Search Results: "Safety and efficacy testing"

Animals in Research

Fourteen-day-old zebrafish larva

Zebrafish larvae are raised from eggs to eventually become breeding adult fish that provide embryos for research studies. The transparent bodies of these young fish allow for non-invasive assessment of organ and tissue changes, something that is not possible with mammals. Their transparency is very helpful when conducting safety and…

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Species Entry

Dog

Dogs, although one of the least common animals needed for research, are among the most important.  Many cancers in dogs are identical, or almost identical, to human cancers. The cancer in dogs often develops faster, making them an ideal model to see if a certain therapy is effective. Many breeds…

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Animals in Research

Zebrafish embryos – 24-hours-old

Zebrafish embryos are transparent and they also develop quickly. These particular embryos are shown twenty-four hours after fertilization. Each week, a breeding pair of adult zebrafish generate hundreds of embryos that can be used to study the safety and efficacy of new medications. The use of these embryos has helped…

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Animals in Research

Zebrafish embryos – 30-hours-old

Embryonic development takes place rapidly. It is also a key area of study during drug safety testing. This photo shows thirty-day-old zebrafish embryos. Because they are transparent, researchers can easily monitor the development of the embryo from fertilization to when it hatches as larval fish. The embryo in the middle…

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Animals in Research

Baby rhesus getting mini marshmallow treat

Environmental enrichment is an important part of caring for research animals. Research animals are provided with several types of enrichment to stimulate species-typical behaviors. These juvenile rhesus macaques are enjoying mini marshmallow treats. Interactions with their caregiver give them social and intellectual stimulation, while strengthening their bonds with each other.…

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Animals in Research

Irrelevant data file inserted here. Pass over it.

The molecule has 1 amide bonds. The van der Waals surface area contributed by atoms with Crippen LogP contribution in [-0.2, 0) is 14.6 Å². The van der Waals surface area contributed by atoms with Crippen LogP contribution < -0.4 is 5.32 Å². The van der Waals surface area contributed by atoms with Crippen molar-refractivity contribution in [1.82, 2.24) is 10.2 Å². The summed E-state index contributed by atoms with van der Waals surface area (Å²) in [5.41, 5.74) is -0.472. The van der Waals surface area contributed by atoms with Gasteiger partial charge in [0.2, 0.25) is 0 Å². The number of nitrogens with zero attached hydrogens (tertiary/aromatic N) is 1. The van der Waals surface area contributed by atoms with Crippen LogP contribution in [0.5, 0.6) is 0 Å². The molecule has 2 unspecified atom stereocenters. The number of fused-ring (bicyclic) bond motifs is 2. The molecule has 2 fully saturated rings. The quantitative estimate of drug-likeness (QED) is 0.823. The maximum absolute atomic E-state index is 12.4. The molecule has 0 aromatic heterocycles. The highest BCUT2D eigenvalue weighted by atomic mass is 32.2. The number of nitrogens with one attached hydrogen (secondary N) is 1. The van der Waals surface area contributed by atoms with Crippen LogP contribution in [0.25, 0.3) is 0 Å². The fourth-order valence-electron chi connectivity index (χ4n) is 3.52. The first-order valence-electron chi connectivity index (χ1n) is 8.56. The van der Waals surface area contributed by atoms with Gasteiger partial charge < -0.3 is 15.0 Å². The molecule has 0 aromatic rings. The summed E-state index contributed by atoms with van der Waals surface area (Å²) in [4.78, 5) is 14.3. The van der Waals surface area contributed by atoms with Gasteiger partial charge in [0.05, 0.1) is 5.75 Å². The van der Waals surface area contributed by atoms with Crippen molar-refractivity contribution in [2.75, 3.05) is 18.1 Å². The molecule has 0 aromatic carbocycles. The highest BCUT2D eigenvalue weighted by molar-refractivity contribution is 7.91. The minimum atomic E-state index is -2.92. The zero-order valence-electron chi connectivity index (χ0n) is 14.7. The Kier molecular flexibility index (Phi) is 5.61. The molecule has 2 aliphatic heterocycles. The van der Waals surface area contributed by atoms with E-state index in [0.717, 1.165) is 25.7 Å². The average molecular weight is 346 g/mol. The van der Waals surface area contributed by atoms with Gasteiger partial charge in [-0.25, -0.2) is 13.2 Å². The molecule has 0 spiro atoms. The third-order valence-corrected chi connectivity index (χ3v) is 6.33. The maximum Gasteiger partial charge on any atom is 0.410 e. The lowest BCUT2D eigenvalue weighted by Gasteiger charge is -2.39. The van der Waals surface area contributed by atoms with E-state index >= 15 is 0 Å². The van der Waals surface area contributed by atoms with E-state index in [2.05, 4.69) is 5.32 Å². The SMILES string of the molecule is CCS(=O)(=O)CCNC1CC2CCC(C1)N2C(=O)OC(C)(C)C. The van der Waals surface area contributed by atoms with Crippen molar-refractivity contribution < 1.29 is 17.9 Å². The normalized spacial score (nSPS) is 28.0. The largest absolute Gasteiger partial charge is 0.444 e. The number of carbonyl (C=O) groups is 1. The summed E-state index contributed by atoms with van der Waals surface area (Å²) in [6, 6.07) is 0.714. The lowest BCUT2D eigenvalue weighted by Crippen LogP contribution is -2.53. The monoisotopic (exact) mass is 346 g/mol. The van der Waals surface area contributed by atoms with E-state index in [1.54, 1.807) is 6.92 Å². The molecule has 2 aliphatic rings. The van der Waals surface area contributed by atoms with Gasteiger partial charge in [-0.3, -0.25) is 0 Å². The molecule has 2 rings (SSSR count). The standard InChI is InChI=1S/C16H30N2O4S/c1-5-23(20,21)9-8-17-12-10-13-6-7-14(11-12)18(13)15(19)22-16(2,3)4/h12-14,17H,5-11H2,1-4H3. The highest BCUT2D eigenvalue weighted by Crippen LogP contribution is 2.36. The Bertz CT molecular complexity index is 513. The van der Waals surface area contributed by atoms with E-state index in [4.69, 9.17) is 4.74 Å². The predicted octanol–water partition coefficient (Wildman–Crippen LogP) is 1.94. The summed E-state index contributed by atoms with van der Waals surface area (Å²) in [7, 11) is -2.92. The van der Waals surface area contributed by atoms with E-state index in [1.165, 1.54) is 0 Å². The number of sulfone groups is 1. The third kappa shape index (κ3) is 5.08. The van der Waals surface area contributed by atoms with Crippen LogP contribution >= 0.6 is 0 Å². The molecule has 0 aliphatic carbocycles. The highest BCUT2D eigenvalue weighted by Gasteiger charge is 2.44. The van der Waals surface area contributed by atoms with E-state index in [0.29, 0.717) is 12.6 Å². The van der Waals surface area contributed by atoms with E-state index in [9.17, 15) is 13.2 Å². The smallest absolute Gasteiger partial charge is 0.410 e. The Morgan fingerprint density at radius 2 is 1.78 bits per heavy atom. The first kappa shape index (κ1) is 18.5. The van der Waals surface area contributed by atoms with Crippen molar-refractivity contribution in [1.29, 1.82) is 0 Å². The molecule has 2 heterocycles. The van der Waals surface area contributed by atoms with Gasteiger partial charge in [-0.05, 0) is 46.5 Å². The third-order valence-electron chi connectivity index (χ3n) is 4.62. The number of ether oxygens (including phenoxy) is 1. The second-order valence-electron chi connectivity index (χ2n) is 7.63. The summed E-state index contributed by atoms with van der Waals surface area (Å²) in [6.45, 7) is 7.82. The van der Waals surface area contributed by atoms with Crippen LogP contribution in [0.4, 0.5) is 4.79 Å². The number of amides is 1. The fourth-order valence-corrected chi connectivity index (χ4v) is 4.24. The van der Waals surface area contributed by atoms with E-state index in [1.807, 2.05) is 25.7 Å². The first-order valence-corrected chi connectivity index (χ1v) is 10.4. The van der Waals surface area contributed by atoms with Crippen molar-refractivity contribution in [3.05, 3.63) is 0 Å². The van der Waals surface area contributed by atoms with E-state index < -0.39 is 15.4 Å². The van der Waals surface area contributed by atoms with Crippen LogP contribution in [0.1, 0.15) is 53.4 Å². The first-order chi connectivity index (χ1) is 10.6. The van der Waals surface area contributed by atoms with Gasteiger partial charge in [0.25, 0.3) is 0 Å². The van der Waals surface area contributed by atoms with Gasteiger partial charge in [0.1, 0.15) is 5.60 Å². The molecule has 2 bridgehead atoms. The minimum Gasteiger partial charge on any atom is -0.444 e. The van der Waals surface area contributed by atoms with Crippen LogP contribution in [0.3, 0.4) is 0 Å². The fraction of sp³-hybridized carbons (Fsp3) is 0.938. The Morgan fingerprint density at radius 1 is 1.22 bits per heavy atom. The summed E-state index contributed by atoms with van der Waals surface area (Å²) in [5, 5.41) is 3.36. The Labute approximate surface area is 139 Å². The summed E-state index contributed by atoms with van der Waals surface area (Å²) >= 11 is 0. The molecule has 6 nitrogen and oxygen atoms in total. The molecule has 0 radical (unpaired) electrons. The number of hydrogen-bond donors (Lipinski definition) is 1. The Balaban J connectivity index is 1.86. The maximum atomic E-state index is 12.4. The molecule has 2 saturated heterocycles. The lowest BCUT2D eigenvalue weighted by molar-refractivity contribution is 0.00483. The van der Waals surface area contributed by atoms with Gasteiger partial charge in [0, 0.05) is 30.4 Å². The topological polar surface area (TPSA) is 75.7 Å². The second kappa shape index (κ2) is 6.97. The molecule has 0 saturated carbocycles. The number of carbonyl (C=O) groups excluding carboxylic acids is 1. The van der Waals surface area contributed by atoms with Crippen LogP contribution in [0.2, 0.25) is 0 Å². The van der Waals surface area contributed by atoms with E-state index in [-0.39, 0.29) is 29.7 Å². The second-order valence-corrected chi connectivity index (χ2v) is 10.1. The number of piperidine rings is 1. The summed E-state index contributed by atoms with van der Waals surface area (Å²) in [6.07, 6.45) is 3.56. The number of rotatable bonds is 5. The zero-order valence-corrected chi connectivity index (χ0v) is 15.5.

Marmosets with Tech and Treats

These are common marmosets in the lobby of the Wisconsin National Primate Research Center. Dried fruit, grapes, peanuts and other "pocket treats" are provided by their caretakers. This helps provide enrichment and also facilitates the ability to do health checks and other routine care procedures.

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Animals in Research

Mom and baby rhesus on hammock

A rhesus macaque mom climbs into a hammock with her infant at the Wisconsin National Primate Research Center. Females reach puberty at around age three, while males are sexually mature by age four. Gestation is five and a half months, with one infant born at a time and often a year or…

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Animals in Research

Rhesus getting treat from his caregiver

Rhesus monkeys getting treats from their caregiver at the Wisconsin National Primate Research Center. Healthy treats can include peanuts, grapes, apple slices, etc. Positive reinforcement is used to train the monkeys to move to transport boxes. These boxes safely carry monkeys to procedure rooms for blood draws, ultrasounds, TB tests, and…

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Animals in Research

Seven-day-old zebrafish larvae

A zebrafish larva is an immature form of an adult fish. In this photo, you see a seven-day-old zebrafish larvae, around the size of a quarter, swimming in water. Approximately twelve larvae live in each small test well. Test substances, such as potential new medications, are dissolved in the water…

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